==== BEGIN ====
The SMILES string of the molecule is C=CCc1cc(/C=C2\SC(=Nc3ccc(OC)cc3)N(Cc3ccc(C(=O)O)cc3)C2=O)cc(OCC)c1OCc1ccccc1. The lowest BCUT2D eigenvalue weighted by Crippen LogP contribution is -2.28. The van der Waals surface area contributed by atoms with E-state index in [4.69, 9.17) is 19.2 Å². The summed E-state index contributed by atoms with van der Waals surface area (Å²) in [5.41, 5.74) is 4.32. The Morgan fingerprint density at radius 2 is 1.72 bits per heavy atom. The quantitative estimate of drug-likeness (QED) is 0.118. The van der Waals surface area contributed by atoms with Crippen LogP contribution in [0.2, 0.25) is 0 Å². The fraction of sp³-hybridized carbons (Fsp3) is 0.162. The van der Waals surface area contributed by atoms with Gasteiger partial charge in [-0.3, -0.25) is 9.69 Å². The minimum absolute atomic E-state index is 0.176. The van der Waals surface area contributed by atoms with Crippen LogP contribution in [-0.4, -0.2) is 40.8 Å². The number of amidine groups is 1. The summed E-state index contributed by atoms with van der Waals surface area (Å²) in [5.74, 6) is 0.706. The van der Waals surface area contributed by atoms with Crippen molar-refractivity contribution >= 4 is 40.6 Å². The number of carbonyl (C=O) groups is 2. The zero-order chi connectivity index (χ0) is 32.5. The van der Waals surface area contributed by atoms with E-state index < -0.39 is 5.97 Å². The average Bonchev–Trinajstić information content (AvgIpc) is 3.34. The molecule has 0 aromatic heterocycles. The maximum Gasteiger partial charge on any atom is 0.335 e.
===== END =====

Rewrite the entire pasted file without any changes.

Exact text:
The SMILES string of the molecule is C=CCc1cc(/C=C2\SC(=Nc3ccc(OC)cc3)N(Cc3ccc(C(=O)O)cc3)C2=O)cc(OCC)c1OCc1ccccc1. The lowest BCUT2D eigenvalue weighted by Crippen LogP contribution is -2.28. The van der Waals surface area contributed by atoms with E-state index in [4.69, 9.17) is 19.2 Å². The summed E-state index contributed by atoms with van der Waals surface area (Å²) in [5.41, 5.74) is 4.32. The Morgan fingerprint density at radius 2 is 1.72 bits per heavy atom. The quantitative estimate of drug-likeness (QED) is 0.118. The van der Waals surface area contributed by atoms with Crippen LogP contribution in [0.2, 0.25) is 0 Å². The fraction of sp³-hybridized carbons (Fsp3) is 0.162. The van der Waals surface area contributed by atoms with Gasteiger partial charge in [-0.3, -0.25) is 9.69 Å². The minimum absolute atomic E-state index is 0.176. The van der Waals surface area contributed by atoms with Crippen LogP contribution in [-0.4, -0.2) is 40.8 Å². The number of amidine groups is 1. The summed E-state index contributed by atoms with van der Waals surface area (Å²) in [5.74, 6) is 0.706. The van der Waals surface area contributed by atoms with Crippen molar-refractivity contribution >= 4 is 40.6 Å². The number of carbonyl (C=O) groups is 2. The zero-order chi connectivity index (χ0) is 32.5. The van der Waals surface area contributed by atoms with E-state index < -0.39 is 5.97 Å². The average Bonchev–Trinajstić information content (AvgIpc) is 3.34. The molecule has 0 aromatic heterocycles. The maximum Gasteiger partial charge on any atom is 0.335 e.